Employers are currently adapting as best they can to the COVID-19 crisis by allowing remote work, or even making it mandatory.
However, although remote working was already increasingly common even before the arrival of the coronavirus, it poses its own unique cyber security problems.
In this article, our IT outsourcing specialists present various IT security risks for remote workers as well as ways to improve corporate cybersecurity related to these issues.
Companies need to strengthen their remote access policies
Remote access needs and practices are changing for all workers who use hardware, especially remote workers who rely on cloud hosting solutions.
Unfortunately, many business owners overlook the importance of having a strict remote access and identification policy. Yet professional management of remote access to IT resources is more essential than ever to prevent serious problems such as identity theft and loss of sensitive data.
IT and cyber security professionals can assess the security risks that organizations face and develop customized protocols to minimize those risks. This is one of the main reasons to perform an IT security audit.
Risks of using personal computer equipment
In recent years, a growing number of employers have adopted “bring-your-own-device” (BYOD) policies, which have allowed them to reduce their spending on computer equipment. In addition, with the rise in popularity of telecommuting in the COVID-19 era, an even greater number of employees are using their personal computers or their own mobile devices to perform their tasks.
However, what may seem like a good way to save money can also adversely impact the cybersecurity of a company’s IT infrastructure. Unlike personal devices, most computer equipment provided by employers meets minimum security standards. These computers, tablets and other devices are designed to operate within a corporate network. Their software has been optimized to meet the specific needs of the individual user in the corporate environment. The introduction of personal devices into a company’s IT environment therefore adds a new layer of risk to security considerations.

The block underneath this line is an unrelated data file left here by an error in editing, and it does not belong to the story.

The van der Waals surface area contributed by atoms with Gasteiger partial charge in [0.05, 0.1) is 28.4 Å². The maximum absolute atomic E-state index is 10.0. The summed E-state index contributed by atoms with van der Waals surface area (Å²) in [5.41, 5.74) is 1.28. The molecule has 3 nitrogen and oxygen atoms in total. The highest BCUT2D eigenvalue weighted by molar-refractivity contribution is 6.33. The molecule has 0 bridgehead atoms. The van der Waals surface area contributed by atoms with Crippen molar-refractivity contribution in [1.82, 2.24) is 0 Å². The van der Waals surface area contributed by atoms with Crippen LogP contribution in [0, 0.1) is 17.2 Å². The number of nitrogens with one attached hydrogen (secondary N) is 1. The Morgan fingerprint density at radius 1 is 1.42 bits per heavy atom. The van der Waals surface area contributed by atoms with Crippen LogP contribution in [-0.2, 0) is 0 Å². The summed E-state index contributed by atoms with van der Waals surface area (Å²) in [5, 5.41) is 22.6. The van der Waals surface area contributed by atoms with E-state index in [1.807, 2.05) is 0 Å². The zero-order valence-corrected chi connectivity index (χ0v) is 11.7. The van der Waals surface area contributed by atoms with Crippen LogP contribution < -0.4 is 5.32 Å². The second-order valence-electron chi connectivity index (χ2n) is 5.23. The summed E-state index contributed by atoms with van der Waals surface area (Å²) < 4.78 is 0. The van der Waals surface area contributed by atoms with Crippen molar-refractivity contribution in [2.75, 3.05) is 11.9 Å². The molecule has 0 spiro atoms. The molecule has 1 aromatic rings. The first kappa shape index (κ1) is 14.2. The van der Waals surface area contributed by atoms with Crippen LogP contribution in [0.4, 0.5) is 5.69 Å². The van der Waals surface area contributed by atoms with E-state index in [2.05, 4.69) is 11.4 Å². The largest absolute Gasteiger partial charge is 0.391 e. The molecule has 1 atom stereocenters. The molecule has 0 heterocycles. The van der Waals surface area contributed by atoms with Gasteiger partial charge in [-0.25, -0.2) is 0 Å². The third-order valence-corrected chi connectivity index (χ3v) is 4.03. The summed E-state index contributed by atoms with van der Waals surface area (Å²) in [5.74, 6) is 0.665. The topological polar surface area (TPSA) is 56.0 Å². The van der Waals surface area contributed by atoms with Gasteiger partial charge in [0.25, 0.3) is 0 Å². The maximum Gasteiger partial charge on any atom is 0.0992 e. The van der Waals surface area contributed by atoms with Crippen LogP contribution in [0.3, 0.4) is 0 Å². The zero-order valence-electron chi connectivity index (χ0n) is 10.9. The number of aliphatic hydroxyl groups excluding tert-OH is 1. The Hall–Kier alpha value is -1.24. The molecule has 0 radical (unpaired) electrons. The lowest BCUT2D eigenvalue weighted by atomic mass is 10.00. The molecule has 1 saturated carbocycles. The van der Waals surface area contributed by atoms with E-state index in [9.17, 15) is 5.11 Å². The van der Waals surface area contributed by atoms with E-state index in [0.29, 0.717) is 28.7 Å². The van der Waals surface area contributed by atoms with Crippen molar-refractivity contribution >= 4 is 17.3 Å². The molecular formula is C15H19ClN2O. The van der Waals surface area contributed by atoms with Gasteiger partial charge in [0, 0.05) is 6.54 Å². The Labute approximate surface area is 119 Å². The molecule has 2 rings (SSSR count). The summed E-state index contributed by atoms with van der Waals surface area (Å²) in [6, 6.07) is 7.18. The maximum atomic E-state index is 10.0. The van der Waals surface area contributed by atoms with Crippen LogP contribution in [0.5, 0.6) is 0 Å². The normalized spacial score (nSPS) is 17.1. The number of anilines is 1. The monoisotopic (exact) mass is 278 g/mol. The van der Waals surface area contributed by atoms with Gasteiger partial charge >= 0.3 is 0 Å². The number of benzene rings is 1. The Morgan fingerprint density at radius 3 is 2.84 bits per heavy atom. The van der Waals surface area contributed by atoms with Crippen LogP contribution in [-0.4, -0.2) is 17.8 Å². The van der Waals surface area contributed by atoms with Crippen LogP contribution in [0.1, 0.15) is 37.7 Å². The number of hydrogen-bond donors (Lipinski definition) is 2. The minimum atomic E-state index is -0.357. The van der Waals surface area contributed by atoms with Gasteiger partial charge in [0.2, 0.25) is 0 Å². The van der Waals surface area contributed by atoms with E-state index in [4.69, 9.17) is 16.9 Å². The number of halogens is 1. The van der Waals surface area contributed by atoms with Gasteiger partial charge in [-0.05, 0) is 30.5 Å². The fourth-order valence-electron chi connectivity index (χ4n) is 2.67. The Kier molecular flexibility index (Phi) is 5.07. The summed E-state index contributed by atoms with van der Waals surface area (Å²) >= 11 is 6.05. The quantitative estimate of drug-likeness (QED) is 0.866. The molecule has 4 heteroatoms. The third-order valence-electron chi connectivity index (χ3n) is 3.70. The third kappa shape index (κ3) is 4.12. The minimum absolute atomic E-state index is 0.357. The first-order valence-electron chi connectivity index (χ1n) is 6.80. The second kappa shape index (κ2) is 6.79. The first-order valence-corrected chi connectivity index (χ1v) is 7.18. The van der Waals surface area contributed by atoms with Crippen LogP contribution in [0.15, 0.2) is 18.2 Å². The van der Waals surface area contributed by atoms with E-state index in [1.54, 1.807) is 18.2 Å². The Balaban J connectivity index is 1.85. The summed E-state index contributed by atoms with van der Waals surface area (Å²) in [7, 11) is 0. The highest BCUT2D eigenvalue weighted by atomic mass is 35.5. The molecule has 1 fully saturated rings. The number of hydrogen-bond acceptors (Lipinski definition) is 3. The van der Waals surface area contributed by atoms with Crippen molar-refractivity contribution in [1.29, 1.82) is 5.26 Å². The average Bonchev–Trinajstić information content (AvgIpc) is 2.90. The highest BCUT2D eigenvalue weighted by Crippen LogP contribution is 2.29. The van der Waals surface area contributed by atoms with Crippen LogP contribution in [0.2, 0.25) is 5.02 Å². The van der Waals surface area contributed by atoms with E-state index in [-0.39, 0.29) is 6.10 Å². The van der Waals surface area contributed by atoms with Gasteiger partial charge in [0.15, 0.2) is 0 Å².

Personal devices should therefore be systematically checked by the employer’s IT department before being used for remote working. Mobile device management (MDM) applications can also allow companies to create secure access to data and perform remote lockouts or erasures in the event that devices are lost or stolen.
Lack of security in some wireless networks
Today’s hackers are highly effective at seizing valuable data and information when workers use an unsecured connection. To reduce the vulnerabilities associated with unsecured residential and commercial Wi-Fi networks, employers can implement a variety of strategies:
- Prohibit the use of unsecured wireless connections
- Use geolocation to limit the locations from which enterprise networks can be accessed
- Set up and require the use of a VPN for remote work
VPNs are perhaps the least complicated to implement and enforce, since these networks don’t have the potential to compromise employee privacy and don’t limit where remote employees can work. Trusted VPNs provide end-to-end data encryption and protect IP addresses to increase the security of all types of connections.
Don’t let your remote workers jeopardize the security of your IT infrastructure
There you have it, you now know 3 of the most important IT security risks associated with the need to work from home. However, even the biggest problems have solutions. Now that you know your enemy, you need to fight it.
If you are looking for an ally that will help you secure your IT infrastructure, Groupe SL can offer you a complete cybersecurity plan as well as the best tools available on the market to reinforce your level of protection.
Contact us now and enjoy the benefits of remote working without fear of being a victim of cyber fraud!